Portugal runs along the southwestern edge of Europe, where the land ends and the sea begins. And just below the mid-point of the coastline is the capital city of Lisbon. For hundreds of years Lisbon was home to the ruling families of Portugal, the center of one of the world’s most powerful nations. In the middle of the 1400s, the King of Portugal described himself as “The Lord Of Navigation, Conqueror Of Ethiopia, Arabia, Persia and India. And that was his most modest title. The one he used only with his closest friends.
The wealth that Portugal brought back from its colonies in Asia and the New World made Lisbon one of the most energetic cities in Europe. And you can still see the impact of those years as you move around the city.
Torre de Belem is a fortress built in the 1500s; it’s the spot where the great navigators of Portugal began their voyages of exploration... the actual point of land where Vasco da Gama set sail on a journey that would uncover the sea route to the riches of Asia.
And this is the Monastery of Jeronimos, built in the early 1500s to honor da Gama’s trip around the bottom of Africa and on to India. The structure is made of limestone and it’s a classic example of the architectural style known as the Late Gothic.
The river that runs along the city empties out into the Atlantic Ocean, but the rhythm and lifestyle of the people are really very Mediterranean. For the most part, the residents of Lisbon are easy-going people. The tension level is rather low. The desire to take a somewhat laid-back approach to life is quite high. And yet everything gets done and functions well.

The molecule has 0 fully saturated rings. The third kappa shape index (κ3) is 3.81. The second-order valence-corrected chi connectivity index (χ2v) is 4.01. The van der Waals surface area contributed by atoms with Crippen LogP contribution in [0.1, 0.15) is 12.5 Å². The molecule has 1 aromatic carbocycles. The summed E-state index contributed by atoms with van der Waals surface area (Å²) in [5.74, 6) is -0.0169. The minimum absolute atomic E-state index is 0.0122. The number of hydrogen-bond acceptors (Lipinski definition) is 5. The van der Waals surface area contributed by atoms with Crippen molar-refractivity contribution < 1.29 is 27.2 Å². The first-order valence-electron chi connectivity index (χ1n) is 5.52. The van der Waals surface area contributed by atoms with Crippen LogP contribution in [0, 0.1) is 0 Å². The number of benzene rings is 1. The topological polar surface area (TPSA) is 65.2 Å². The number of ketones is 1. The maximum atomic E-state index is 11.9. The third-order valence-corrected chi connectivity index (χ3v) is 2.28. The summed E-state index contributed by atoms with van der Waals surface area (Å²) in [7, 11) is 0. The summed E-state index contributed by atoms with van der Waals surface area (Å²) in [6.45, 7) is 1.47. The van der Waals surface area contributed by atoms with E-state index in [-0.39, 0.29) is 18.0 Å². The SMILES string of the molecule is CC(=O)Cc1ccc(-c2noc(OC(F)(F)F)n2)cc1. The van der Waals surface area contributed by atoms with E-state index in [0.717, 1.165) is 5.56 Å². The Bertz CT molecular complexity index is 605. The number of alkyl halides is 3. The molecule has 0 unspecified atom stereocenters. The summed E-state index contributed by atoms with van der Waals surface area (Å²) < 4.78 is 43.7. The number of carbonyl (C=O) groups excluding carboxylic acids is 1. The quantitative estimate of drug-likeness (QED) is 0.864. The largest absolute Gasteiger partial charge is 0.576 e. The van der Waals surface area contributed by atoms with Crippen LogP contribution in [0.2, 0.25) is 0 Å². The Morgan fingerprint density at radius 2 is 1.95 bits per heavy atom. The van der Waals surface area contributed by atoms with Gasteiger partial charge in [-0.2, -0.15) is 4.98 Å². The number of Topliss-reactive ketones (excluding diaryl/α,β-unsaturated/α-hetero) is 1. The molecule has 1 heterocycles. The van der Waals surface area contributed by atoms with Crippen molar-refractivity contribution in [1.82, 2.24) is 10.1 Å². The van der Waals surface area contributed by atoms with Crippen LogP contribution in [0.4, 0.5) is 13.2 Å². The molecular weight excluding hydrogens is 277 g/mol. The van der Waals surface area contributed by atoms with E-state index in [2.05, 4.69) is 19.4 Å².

The center of the city is the Praca do Comercio, an enormous square at the edge of the river. Also along the river is the Ribeira, where the fishing boats come in. And across the street, the Mercado da Ribeira, Lisbon’s great market... with its fruits, vegetables and the fresh fish that come in from the boats across the road. Chiado is the most fashionable area for shopping, and Ruo Garret is the busiest street. This is the Brasileira. I am told that it is the cafe of choice for Lisbon’s artists and politicians. And finally, the church of Saint Anthony: very important for the first part of our story, which deals with the favorite saints of Portugal -- including Saint Anthony.